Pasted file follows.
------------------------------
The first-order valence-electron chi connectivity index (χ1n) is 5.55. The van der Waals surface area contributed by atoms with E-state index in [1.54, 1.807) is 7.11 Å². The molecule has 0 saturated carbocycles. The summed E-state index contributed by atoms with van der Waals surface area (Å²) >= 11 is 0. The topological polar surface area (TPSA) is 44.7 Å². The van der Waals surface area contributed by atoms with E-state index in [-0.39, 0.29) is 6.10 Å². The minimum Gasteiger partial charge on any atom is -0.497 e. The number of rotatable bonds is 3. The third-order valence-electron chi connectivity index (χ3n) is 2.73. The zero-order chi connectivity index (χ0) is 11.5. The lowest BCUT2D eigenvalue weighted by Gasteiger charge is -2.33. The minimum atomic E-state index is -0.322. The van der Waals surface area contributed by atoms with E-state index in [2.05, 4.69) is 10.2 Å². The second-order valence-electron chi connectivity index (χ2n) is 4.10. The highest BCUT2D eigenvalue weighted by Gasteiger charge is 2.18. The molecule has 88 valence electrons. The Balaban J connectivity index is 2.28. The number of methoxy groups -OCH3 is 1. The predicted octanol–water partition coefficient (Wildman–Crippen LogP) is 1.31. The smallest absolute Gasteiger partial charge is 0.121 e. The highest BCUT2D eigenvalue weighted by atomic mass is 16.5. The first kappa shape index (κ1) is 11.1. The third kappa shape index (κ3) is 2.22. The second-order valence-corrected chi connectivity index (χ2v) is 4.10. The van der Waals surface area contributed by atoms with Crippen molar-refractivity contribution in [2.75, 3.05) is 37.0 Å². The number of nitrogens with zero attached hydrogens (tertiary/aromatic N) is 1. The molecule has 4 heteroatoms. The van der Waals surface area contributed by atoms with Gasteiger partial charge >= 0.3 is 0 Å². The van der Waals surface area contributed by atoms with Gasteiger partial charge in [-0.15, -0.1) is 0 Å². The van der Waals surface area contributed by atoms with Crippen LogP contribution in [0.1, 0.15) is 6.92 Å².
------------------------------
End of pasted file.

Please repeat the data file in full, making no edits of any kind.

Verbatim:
The first-order valence-electron chi connectivity index (χ1n) is 5.55. The van der Waals surface area contributed by atoms with E-state index in [1.54, 1.807) is 7.11 Å². The molecule has 0 saturated carbocycles. The summed E-state index contributed by atoms with van der Waals surface area (Å²) >= 11 is 0. The topological polar surface area (TPSA) is 44.7 Å². The van der Waals surface area contributed by atoms with E-state index in [-0.39, 0.29) is 6.10 Å². The minimum Gasteiger partial charge on any atom is -0.497 e. The number of rotatable bonds is 3. The third-order valence-electron chi connectivity index (χ3n) is 2.73. The zero-order chi connectivity index (χ0) is 11.5. The lowest BCUT2D eigenvalue weighted by Gasteiger charge is -2.33. The minimum atomic E-state index is -0.322. The van der Waals surface area contributed by atoms with E-state index in [2.05, 4.69) is 10.2 Å². The second-order valence-electron chi connectivity index (χ2n) is 4.10. The highest BCUT2D eigenvalue weighted by Gasteiger charge is 2.18. The molecule has 88 valence electrons. The Balaban J connectivity index is 2.28. The number of methoxy groups -OCH3 is 1. The predicted octanol–water partition coefficient (Wildman–Crippen LogP) is 1.31. The smallest absolute Gasteiger partial charge is 0.121 e. The highest BCUT2D eigenvalue weighted by atomic mass is 16.5. The first kappa shape index (κ1) is 11.1. The third kappa shape index (κ3) is 2.22. The second-order valence-corrected chi connectivity index (χ2v) is 4.10. The van der Waals surface area contributed by atoms with Crippen molar-refractivity contribution in [2.75, 3.05) is 37.0 Å². The number of nitrogens with zero attached hydrogens (tertiary/aromatic N) is 1. The molecule has 4 heteroatoms. The van der Waals surface area contributed by atoms with Gasteiger partial charge >= 0.3 is 0 Å². The van der Waals surface area contributed by atoms with Gasteiger partial charge in [-0.15, -0.1) is 0 Å². The van der Waals surface area contributed by atoms with Crippen LogP contribution in [0.1, 0.15) is 6.92 Å².